Archbishop Williams began by citing a Papal Encyclical from Pope Benedict published just yesterday about the world economic crisis titled "Caritas in Veritate" (sp?) – "Love in Truth."
Williams said that we are in a crisis of truthfulness. We have been lying to ourselves.
1. Ordinary truthfulness and transparency, especially in high finance, has become compromised. There has been an erosion of ordinary values in financial life. "Our word has not been our bond," he said.
2. We have lost the truth about our place in creation. We have lied to ourselves as if we could produce limitless material growth in a limited creation. We've lied about the limitations of the earth. We have pretended that there can be profit without risk, and speculators have manipulated figures to hide risk.
3. We have been dishonest by acting as if one person's profit can be isolated from another's well-being.
There is no normal any longer, he said. Therefore, we cannot seek restoration, because it would be restoration to dysfunction. Instead, we have to name this financial crisis as a crisis of truthfulness. Then we must determine to live in the truth.
1. We must speak truth in our dealings with one another. There must be transparency. We must rebuild trust, but trust takes time and relationship. It is necessary that we build a culture of patience in order to rebuild trust.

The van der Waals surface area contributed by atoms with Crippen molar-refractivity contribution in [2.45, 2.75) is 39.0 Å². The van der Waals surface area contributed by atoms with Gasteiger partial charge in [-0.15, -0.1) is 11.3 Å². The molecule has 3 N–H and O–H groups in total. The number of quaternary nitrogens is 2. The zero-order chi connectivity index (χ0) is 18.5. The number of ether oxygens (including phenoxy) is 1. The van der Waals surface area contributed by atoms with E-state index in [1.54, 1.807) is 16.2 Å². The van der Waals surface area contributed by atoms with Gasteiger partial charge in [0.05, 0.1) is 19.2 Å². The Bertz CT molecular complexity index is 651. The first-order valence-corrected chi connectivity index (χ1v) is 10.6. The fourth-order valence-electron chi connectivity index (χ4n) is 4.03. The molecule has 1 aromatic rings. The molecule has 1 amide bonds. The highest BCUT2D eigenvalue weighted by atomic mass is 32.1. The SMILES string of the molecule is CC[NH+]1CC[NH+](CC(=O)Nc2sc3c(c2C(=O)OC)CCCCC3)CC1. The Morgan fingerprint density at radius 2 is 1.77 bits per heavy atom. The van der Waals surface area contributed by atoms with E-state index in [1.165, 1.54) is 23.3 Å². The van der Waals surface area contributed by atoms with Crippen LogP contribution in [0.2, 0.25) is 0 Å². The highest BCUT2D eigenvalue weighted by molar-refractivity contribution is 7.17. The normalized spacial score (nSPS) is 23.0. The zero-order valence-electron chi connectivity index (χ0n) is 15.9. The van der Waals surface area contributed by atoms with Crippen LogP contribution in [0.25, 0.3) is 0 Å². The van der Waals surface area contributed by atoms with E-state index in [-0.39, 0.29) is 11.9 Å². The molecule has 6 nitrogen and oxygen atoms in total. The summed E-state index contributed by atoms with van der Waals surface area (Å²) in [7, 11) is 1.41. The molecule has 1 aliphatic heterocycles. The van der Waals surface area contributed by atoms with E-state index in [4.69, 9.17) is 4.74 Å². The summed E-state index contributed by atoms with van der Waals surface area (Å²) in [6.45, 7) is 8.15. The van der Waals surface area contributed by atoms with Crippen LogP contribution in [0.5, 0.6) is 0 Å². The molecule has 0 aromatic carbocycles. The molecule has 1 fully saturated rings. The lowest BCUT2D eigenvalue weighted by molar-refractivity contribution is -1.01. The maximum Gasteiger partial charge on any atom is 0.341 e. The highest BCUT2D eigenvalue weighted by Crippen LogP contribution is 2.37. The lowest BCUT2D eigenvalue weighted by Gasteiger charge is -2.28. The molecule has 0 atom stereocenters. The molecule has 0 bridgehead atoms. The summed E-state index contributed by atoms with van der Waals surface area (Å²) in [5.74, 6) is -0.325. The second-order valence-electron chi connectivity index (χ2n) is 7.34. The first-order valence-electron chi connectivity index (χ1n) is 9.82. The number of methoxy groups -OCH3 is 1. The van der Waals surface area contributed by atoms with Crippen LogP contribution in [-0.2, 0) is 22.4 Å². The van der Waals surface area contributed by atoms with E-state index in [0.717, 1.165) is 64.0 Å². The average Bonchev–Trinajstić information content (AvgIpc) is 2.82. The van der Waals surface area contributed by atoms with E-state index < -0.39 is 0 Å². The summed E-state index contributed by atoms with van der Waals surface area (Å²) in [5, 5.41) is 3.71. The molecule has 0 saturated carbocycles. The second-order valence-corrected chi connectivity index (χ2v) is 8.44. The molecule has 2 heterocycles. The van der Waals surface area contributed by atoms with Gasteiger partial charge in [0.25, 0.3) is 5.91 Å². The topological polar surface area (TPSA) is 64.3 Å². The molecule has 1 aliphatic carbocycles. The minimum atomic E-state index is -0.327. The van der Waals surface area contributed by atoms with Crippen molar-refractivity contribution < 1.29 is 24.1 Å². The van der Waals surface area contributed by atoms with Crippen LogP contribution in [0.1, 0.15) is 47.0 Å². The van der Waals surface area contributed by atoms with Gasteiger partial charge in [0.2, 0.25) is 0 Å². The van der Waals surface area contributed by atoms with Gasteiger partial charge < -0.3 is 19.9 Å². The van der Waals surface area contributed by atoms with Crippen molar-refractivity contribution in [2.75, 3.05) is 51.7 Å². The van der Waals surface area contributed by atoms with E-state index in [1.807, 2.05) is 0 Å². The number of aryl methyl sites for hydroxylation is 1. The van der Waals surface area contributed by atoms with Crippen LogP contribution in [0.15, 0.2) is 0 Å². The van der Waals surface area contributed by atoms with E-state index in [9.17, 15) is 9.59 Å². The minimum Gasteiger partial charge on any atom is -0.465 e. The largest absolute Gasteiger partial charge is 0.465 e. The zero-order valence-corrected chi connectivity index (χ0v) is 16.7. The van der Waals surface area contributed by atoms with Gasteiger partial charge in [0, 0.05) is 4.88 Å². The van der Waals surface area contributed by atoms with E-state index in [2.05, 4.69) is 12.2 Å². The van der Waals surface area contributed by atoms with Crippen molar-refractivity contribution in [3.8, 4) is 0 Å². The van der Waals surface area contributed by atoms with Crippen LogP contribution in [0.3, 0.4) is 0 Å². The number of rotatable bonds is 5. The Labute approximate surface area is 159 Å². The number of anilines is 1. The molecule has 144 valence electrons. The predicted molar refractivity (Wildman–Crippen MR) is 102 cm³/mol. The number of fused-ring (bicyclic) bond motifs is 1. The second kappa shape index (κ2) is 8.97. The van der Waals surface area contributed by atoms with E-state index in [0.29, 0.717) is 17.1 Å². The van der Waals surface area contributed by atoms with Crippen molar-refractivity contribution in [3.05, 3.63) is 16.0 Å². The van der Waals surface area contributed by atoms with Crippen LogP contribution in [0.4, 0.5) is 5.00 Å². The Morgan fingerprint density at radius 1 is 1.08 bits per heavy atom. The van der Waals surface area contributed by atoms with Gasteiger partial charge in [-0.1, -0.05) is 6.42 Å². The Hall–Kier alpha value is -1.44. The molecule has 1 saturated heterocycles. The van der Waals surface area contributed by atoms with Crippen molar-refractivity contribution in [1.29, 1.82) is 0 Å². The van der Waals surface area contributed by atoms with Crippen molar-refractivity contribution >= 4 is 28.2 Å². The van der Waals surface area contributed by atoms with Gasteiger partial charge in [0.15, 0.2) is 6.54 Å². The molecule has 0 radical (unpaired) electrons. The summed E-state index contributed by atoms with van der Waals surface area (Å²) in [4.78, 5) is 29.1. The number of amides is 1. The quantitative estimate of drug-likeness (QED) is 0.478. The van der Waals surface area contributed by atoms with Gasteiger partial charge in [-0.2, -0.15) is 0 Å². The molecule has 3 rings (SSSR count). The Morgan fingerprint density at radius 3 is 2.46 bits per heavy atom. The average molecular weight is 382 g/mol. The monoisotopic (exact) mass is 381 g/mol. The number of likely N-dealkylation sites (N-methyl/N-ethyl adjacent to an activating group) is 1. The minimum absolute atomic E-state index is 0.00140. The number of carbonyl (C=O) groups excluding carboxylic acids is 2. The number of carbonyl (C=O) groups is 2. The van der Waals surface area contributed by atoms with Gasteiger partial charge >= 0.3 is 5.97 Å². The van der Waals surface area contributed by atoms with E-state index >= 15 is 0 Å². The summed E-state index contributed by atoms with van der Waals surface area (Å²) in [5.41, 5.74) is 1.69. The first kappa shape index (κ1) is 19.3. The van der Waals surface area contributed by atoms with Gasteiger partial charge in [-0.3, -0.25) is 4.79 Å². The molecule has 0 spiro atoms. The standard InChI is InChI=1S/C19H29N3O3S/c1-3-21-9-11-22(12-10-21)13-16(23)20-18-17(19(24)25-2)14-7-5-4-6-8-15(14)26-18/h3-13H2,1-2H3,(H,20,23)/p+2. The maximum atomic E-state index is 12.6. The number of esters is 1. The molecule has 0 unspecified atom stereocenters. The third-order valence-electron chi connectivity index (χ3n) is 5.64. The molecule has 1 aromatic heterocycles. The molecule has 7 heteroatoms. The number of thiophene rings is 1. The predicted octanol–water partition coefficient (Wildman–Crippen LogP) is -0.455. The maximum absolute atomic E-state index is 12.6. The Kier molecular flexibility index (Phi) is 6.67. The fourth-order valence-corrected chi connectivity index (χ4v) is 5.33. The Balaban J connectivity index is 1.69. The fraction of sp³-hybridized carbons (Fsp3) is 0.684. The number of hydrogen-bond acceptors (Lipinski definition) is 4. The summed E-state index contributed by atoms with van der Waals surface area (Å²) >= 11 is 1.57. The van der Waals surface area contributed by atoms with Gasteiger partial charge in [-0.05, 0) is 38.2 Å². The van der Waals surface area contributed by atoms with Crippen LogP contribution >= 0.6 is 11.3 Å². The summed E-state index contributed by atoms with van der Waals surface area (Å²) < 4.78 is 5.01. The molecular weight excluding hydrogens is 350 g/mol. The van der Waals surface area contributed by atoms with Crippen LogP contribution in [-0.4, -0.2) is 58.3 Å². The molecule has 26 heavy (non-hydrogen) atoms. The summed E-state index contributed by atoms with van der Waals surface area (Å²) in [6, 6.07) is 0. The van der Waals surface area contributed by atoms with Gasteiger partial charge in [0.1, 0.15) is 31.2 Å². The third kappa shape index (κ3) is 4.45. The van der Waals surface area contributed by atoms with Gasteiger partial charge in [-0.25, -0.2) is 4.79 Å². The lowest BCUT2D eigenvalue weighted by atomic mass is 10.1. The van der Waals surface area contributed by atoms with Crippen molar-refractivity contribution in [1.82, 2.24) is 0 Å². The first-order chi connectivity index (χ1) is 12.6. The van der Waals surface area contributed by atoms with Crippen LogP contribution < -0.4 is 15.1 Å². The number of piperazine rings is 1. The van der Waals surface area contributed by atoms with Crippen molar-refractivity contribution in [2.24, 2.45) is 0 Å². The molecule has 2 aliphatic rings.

2. We must tell the truth about the world. Our lifestyles and policies must have respect for the world's material limits. We are embodied in a material world, which is finite. All our decisions involve risk. Profit doesn't come without cost. We always have to ask, who bears that cost?
3. We need truth telling about the common good. The good of the individual is not enough. Anyone who has sung in a choir knows that there are social and shared goals. With a process of mutual attention we can discern what can be done, and yet doesn't have to be done.
The market is not a satisfactory moral outline. "What the market will bear" is not adequate, for we must live with one another tomorrow. The metaphor of the Body of Christ instructs us to recognize the common good. What is given to us is to be given to anotyher. We are the active presence of Jesus Christ.